DISPLAY environment variable locally and run
startxwin. Make sure local X apps can display a window to the Cygwin/X server.
- SSH to the remote computer running Linux using ssh on Cygwin or PuTTY. Make sure you have X11 Forwarding enabled for this SSH session. This is usually done by specifying
-X (untrusted forwarding) or
-Y (trusted forwarding) or setting the corresponding X11 Forwarding option in your SSH config file.
- Check the
DISPLAY on the remote computer. It should be set to some value like shown below:
$ echo $DISPLAY
DISPLAY is empty, then either you did not set
DISPLAY locally, did not cleanly restarted a X server locally or there was a problem with SSH X11 Forwarding. Please diagnose.
- Run the
xeyes program from the remote computer. It should display in a window on your local machine. Your Cygwin/X server is working! You can now run GUI/X apps from the remote computer and display them locally. Beware that they will be slow to display and refresh.
Tried with: Cygwin 2.10.0 and Windows 10
Conda is a package and environment management system for Python. To install it on Ubuntu, I used these steps:
$ bash Anaconda3-5.1.0-Linux-x86_64.sh
The bash script asks you for a place to install Anaconda. Typically this is
$HOME/anaconda3. But you can provide it any alternate location you wish. Conda will store the environments you create in an
envs subdirectory inside this base directory.
The bash script asks if you want to add the
bin subdirectory inside the base directory to your
PATH environment variable. You can choose to do this on your own too. In either case, remember to make sure the Conda bin path is appended to
PATH. If it is instead prepended to
PATH, then Conda’s Python interpreter will be invoked as the default one at the shell. Typically, you do not want this behavior. You want Conda’s Python to be used only inside a Conda environment.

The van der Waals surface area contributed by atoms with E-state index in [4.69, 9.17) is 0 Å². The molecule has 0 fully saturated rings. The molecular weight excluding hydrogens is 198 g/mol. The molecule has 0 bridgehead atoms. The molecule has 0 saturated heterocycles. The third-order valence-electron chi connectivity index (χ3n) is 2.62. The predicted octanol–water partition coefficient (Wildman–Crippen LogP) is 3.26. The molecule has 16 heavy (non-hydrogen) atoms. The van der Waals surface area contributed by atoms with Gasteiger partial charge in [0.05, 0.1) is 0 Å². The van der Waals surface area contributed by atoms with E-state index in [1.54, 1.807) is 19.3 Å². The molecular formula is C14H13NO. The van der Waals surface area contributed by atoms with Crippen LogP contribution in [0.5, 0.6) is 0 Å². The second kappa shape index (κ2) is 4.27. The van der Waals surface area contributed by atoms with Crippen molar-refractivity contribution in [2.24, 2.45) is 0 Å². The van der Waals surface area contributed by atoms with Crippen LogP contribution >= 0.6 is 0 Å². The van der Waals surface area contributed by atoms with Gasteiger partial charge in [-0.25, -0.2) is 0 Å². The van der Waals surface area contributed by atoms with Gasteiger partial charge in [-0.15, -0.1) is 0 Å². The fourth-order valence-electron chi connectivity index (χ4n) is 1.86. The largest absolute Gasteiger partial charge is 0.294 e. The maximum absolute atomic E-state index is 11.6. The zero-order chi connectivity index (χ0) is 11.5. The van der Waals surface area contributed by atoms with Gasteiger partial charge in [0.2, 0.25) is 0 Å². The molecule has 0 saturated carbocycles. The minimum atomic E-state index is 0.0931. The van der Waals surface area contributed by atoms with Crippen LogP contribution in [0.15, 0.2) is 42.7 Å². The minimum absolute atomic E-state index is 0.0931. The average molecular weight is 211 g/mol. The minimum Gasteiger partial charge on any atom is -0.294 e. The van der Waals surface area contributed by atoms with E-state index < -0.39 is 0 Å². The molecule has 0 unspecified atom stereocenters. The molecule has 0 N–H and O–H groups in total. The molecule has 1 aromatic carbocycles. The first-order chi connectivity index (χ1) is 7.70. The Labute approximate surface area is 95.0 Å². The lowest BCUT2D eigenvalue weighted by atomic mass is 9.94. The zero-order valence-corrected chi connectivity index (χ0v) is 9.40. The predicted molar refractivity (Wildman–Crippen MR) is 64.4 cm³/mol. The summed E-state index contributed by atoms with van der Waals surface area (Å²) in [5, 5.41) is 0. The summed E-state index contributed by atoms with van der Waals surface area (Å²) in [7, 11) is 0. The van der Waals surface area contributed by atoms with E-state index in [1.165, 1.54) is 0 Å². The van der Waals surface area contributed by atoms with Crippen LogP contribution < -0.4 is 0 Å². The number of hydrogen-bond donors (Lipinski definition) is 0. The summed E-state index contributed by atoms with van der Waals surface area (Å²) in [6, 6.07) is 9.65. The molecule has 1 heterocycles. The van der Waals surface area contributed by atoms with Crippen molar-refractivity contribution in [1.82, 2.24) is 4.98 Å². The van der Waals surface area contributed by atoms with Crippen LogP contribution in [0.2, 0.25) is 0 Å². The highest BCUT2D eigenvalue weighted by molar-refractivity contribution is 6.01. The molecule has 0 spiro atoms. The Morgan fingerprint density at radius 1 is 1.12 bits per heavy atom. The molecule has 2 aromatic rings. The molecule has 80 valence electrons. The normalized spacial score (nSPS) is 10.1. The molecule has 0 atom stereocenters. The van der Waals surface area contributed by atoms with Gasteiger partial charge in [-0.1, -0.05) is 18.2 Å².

After the script is done, restart your shell, so that your
PATH has the Anaconda
Run this command to check if everything is working:
$ conda info
- I use the Fish shell, so I need to add this line to the
config.fish to be able to use Conda’s environment activate and deactivate commands:
source (conda info --root)/etc/fish/conf.d/conda.fish
I was able to create environments and use Conda after this.
Tried with: Ubuntu 16.04
w is a good command to get an instant status of a Unix computer. You can get the uptime, system load, list of users, when they logged on and what they are doing.
- To get this tool, you might need to install the procps-ng package. I found that this package name is the same on both Ubuntu and Cygwin.
The command is the same as what you would use to find the version of the kernel on a Linux system:
$ uname -r
Another method is to check the version of the cygwin package:
$ cygcheck -c | grep cygwin
Tried with: Cygwin 2.10.0-1 and Windows 10
I installed a Python package using pip3. When I imported that newly installed package, it complained about IPython:
ImportError: No module named 'IPython.paths'
It turns out that only recent versions of the IPython package had
IPython.paths. I had an older version of IPython installed using apt. The newly installed pip3 package was built around a more recent version of IPython. The problem went away once I removed the IPython packaged installed using apt and force installed its recent pip3 package:
$ sudo apt remove ipython
$ sudo pip3 install --upgrade ipython
Tried with: Ubuntu 16.04
Clipdiary is a full featured clipboard manager for Windows.
- It can be installed it from here.
It does what any clipboard manager should: storing the previous clipboard entries as a list. You can pick any older clipboard entry and paste it back.
It adds on many keyboard shortcuts, which I don’t actually require. So, I delete all of them.
I like that if I minimize or close its window, it sticks around in the system tray. That is good default behavior for a clipboard manager.
It is a paid software, that you can try for 30 days. But, it is free for personal use if you register for a Personal License within 30 days. To do that go to Help → Activate Free.
Tried with: Clipdiary 5.1 and Windows 10
To find out the exact version of Windows you are using open the winver program. You can type this command at the Start menu or at the command prompt too. It opens up a dialog showing the Windows version and build number.
Tried with: Windows 10 Enterprise